This years domestic retrospective is from director Jussi Hiltunen (b. 1984). His short films are studies on issues like bitterness, guilt and revenge. Hiltunen’s films have been shown in various European film festivals. He has also won the main price for short fiction in the international competition here at the Tampere Film Festival.

The Legacy, the name of one of your films hints towards tangible, physical legacy as well as towards immaterial masculine lecagy. The film is a great reminder of the importance of parents as role models and conveyors of values. How do you see the masculinity of Finnish men? Is there still a stereotypical ”Boys don’t cry” upbringing going on, or has there been a visible change in attitudes?

Masculine upbringing hasn’t disappeared entirely, at least I don’t think so. To my understanding that’s how I was brought up myself. Of course nowadays it’s more hip and acceptable to be a kind and loving father. That’s what I try to be. I think masculinity comes from our genetic heritage. As a father of a 4-year-old boy, I’ve noticed that battle games are of interest already of boys that age. The more you try to prevent them, the more they fight.

The starting point of your script Silent week was a shooting incident dated a few years back in your hometown Rovaniemi. The angle in the film is brilliant; instead of focusing on the shooter or victims, you focus on the experiences of bystanders. How did you start processing these themes of ”secondary guilt” and healing from trauma?

I had no means to get into the mind of the shooter, the bystanders more so. After all I was there when the shooting happened and I know what kind of reactions an experience like that could cause. I felt I had more to say from the bystanders point of view. The film became a survival story instead of one of destruction.

You wrote the script for your newest short film Winterheart where the middle-aged taxi driver Eikka struggles with his own family crisis and simultaneously tries to help a peer of his daughter. The girl doesn’t fit Eikka’s fantasy of an innocent damsel in distress. From where did you get your idea for this story?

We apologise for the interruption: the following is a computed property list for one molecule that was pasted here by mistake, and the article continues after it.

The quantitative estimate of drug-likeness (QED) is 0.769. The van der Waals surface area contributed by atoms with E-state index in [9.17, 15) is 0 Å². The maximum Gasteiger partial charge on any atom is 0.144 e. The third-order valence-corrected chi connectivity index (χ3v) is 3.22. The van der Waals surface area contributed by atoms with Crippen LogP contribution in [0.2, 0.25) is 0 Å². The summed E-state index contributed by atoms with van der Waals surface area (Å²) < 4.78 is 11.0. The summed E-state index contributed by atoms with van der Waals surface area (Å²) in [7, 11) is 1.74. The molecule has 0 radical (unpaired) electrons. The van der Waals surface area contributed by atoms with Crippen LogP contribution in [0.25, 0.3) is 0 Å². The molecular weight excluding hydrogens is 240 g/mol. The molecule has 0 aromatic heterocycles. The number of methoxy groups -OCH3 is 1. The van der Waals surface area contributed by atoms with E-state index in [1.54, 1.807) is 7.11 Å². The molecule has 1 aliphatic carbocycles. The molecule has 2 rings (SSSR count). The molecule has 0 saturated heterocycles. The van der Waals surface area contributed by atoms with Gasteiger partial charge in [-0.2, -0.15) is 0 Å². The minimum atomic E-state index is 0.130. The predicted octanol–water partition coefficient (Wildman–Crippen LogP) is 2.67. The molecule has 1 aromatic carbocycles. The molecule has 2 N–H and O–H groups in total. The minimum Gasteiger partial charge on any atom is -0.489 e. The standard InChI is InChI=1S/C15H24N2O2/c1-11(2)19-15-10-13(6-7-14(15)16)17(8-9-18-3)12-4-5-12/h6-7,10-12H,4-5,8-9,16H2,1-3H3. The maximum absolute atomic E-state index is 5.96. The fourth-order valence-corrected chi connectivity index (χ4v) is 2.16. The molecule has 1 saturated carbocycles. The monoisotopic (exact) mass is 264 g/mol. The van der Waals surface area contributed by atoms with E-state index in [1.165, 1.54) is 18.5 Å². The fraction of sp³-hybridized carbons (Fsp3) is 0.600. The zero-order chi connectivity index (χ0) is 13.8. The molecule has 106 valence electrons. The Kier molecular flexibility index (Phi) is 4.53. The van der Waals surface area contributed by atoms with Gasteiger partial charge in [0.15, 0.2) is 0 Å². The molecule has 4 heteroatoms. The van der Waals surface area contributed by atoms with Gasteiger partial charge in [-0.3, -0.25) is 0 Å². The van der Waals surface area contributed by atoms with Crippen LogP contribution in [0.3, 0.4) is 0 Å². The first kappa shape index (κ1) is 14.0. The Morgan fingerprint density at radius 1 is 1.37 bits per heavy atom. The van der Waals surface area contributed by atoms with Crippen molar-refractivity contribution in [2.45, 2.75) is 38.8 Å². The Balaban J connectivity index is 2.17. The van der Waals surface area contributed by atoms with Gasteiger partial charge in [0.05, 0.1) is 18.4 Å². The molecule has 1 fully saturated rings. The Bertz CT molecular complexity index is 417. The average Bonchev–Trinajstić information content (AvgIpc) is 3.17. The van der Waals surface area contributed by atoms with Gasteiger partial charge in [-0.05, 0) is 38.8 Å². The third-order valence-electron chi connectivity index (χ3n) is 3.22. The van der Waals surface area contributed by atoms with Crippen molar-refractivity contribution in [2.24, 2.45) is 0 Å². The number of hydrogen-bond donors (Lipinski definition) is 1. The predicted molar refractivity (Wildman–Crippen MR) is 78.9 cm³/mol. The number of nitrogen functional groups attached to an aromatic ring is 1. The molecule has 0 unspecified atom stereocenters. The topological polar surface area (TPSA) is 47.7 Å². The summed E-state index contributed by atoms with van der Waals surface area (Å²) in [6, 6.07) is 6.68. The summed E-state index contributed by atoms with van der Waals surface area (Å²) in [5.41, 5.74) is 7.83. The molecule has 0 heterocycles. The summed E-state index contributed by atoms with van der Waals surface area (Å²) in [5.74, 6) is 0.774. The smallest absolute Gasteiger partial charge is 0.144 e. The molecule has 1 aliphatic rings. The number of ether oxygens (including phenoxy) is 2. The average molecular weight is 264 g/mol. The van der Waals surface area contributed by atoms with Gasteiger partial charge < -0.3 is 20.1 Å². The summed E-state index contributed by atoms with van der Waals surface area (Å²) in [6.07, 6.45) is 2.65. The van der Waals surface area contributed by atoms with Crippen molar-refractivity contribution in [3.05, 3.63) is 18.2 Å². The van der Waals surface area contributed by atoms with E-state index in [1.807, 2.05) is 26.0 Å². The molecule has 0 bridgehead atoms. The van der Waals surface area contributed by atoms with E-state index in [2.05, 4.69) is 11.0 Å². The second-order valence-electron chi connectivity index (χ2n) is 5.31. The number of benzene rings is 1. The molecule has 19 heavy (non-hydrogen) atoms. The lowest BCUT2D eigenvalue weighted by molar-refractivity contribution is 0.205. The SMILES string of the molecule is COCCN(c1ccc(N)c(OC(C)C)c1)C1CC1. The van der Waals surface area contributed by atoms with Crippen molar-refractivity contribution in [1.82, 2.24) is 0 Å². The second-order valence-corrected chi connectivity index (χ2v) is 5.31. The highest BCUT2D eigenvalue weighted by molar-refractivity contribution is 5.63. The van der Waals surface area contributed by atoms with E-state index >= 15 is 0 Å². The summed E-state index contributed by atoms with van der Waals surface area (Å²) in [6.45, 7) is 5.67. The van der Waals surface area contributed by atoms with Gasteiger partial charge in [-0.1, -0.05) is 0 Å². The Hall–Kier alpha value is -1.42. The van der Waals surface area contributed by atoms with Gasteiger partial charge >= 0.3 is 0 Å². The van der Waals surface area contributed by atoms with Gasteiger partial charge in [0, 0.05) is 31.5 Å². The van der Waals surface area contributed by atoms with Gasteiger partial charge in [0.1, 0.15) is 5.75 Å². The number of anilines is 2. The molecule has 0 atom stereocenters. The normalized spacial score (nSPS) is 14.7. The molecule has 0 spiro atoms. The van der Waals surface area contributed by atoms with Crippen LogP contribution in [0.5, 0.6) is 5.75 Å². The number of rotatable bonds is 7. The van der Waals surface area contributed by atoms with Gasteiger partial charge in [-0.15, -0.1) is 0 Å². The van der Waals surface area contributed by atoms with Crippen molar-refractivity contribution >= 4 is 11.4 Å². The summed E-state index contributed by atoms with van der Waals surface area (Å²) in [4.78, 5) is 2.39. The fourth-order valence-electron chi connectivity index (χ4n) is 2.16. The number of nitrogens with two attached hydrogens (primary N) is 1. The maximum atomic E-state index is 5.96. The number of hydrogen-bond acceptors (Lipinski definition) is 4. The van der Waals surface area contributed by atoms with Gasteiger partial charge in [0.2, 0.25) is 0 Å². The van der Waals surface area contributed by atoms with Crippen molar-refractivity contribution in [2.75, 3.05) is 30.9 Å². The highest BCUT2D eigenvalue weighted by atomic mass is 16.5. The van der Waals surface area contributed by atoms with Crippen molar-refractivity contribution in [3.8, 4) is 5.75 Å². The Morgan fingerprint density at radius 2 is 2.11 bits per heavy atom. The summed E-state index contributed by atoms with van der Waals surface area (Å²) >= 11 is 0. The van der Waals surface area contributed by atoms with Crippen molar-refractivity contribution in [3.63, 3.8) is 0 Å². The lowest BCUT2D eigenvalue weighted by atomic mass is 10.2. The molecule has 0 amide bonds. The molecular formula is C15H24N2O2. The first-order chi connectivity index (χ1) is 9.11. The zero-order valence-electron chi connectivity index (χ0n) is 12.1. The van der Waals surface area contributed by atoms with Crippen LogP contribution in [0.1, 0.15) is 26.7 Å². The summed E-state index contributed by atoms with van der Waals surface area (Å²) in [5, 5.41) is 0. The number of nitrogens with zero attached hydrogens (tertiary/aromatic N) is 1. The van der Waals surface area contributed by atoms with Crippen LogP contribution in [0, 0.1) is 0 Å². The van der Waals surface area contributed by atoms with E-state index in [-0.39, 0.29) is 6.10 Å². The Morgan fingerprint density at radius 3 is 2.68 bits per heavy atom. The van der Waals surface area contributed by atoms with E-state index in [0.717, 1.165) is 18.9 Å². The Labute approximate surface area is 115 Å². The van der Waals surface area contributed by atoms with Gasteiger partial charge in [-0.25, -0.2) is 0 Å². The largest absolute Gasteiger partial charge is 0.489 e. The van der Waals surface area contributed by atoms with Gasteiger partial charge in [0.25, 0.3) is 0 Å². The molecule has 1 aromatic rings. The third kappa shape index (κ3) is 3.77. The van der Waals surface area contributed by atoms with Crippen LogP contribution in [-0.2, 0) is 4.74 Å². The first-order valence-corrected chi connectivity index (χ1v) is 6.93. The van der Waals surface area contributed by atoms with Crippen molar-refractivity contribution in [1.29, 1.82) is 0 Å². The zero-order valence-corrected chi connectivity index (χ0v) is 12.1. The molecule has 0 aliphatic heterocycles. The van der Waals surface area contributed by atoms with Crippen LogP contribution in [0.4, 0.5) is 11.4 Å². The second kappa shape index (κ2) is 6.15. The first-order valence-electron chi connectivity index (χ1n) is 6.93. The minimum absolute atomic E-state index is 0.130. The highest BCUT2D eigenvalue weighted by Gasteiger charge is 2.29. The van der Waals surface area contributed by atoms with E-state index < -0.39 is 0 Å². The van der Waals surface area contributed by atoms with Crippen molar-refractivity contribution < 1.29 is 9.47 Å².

I got the idea from the time when I was still a taxi driver, plus I wanted to do a father-daughter story. It was interesting to make a film where a taxi driver meets a girl who needs help; by helping the girl the taxi driver helps himself too. There was enough story in it for a feature film, but I had already decided on a short. Time will tell if I’ll ever make a feature with the same settings. Maybe I’d like to, on the other hand, it might be best to look forward.

Your first feature film, Law of the Land premiers in January. What was it like to make a feature after making short films?

While making the feature film I realized that this is what I was pursueing all the time. I had more time and resources, it was awesome. The actual doing part didn’t differ that much from the making of short films.

Law of the Land is described as ”Nordic western”. Is today’s Lapland the new Wild West? One could imagine that, considering the centralization of the police, healthcare and other social services further and further away from the borderlands.

Maybe or maybe not. I’m guessing that many things happen in the small villages of Lapland that we never hear about. On the other hand, the same could happen easily in the cities. I can’t say that Lapland is the Wild West, but it was easy to claim that while making the film.

Does Law of the Land mean that from now on you’ll make only feature films or do you still have ongoing short film projects?

No, it doesn’t. At the moment I don’t have any short films in development, but if a theme that would interest me would appear, it woudn’t matter if it would be short or feature length.